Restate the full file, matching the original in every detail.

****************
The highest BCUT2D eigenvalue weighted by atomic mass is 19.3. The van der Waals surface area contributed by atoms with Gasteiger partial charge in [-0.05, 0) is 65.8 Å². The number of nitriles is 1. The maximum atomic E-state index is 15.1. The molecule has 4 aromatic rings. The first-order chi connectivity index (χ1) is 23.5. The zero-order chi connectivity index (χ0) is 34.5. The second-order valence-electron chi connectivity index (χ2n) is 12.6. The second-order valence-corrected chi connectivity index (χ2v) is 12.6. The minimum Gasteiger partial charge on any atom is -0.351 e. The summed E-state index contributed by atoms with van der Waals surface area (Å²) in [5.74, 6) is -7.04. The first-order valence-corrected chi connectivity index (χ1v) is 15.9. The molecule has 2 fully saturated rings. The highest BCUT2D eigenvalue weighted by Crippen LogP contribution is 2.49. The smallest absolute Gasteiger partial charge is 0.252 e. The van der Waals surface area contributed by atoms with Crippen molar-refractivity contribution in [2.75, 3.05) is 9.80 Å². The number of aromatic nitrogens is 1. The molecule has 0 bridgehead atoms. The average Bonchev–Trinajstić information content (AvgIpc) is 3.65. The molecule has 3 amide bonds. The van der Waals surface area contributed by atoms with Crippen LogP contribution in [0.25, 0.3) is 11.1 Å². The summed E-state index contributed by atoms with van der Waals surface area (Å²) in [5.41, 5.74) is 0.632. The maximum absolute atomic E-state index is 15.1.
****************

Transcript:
The highest BCUT2D eigenvalue weighted by atomic mass is 19.3. The van der Waals surface area contributed by atoms with Gasteiger partial charge in [-0.05, 0) is 65.8 Å². The number of nitriles is 1. The maximum atomic E-state index is 15.1. The molecule has 4 aromatic rings. The first-order chi connectivity index (χ1) is 23.5. The zero-order chi connectivity index (χ0) is 34.5. The second-order valence-electron chi connectivity index (χ2n) is 12.6. The second-order valence-corrected chi connectivity index (χ2v) is 12.6. The minimum Gasteiger partial charge on any atom is -0.351 e. The summed E-state index contributed by atoms with van der Waals surface area (Å²) in [5.74, 6) is -7.04. The first-order valence-corrected chi connectivity index (χ1v) is 15.9. The molecule has 2 fully saturated rings. The highest BCUT2D eigenvalue weighted by Crippen LogP contribution is 2.49. The smallest absolute Gasteiger partial charge is 0.252 e. The van der Waals surface area contributed by atoms with Crippen molar-refractivity contribution in [2.75, 3.05) is 9.80 Å². The number of aromatic nitrogens is 1. The molecule has 0 bridgehead atoms. The average Bonchev–Trinajstić information content (AvgIpc) is 3.65. The molecule has 3 amide bonds. The van der Waals surface area contributed by atoms with Crippen LogP contribution in [0.25, 0.3) is 11.1 Å². The summed E-state index contributed by atoms with van der Waals surface area (Å²) in [5.41, 5.74) is 0.632. The maximum absolute atomic E-state index is 15.1.